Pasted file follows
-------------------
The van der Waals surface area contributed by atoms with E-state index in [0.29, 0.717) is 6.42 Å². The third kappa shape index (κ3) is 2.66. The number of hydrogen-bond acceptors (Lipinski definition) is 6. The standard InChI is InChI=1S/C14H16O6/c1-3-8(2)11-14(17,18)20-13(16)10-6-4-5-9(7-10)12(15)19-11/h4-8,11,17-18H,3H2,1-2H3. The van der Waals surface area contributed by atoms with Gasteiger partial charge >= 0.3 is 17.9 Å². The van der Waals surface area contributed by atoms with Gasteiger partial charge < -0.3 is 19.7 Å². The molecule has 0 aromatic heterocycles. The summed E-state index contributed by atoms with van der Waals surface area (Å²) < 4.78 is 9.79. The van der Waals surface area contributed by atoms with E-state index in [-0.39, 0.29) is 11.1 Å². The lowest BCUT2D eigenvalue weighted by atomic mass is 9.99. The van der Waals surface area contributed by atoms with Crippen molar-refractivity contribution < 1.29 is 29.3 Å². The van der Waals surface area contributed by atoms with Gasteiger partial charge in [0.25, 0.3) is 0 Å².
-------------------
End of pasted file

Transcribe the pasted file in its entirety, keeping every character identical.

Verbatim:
The van der Waals surface area contributed by atoms with E-state index in [0.29, 0.717) is 6.42 Å². The third kappa shape index (κ3) is 2.66. The number of hydrogen-bond acceptors (Lipinski definition) is 6. The standard InChI is InChI=1S/C14H16O6/c1-3-8(2)11-14(17,18)20-13(16)10-6-4-5-9(7-10)12(15)19-11/h4-8,11,17-18H,3H2,1-2H3. The van der Waals surface area contributed by atoms with Gasteiger partial charge >= 0.3 is 17.9 Å². The van der Waals surface area contributed by atoms with Gasteiger partial charge < -0.3 is 19.7 Å². The molecule has 0 aromatic heterocycles. The summed E-state index contributed by atoms with van der Waals surface area (Å²) < 4.78 is 9.79. The van der Waals surface area contributed by atoms with E-state index in [-0.39, 0.29) is 11.1 Å². The lowest BCUT2D eigenvalue weighted by atomic mass is 9.99. The van der Waals surface area contributed by atoms with Crippen molar-refractivity contribution < 1.29 is 29.3 Å². The van der Waals surface area contributed by atoms with Gasteiger partial charge in [0.25, 0.3) is 0 Å².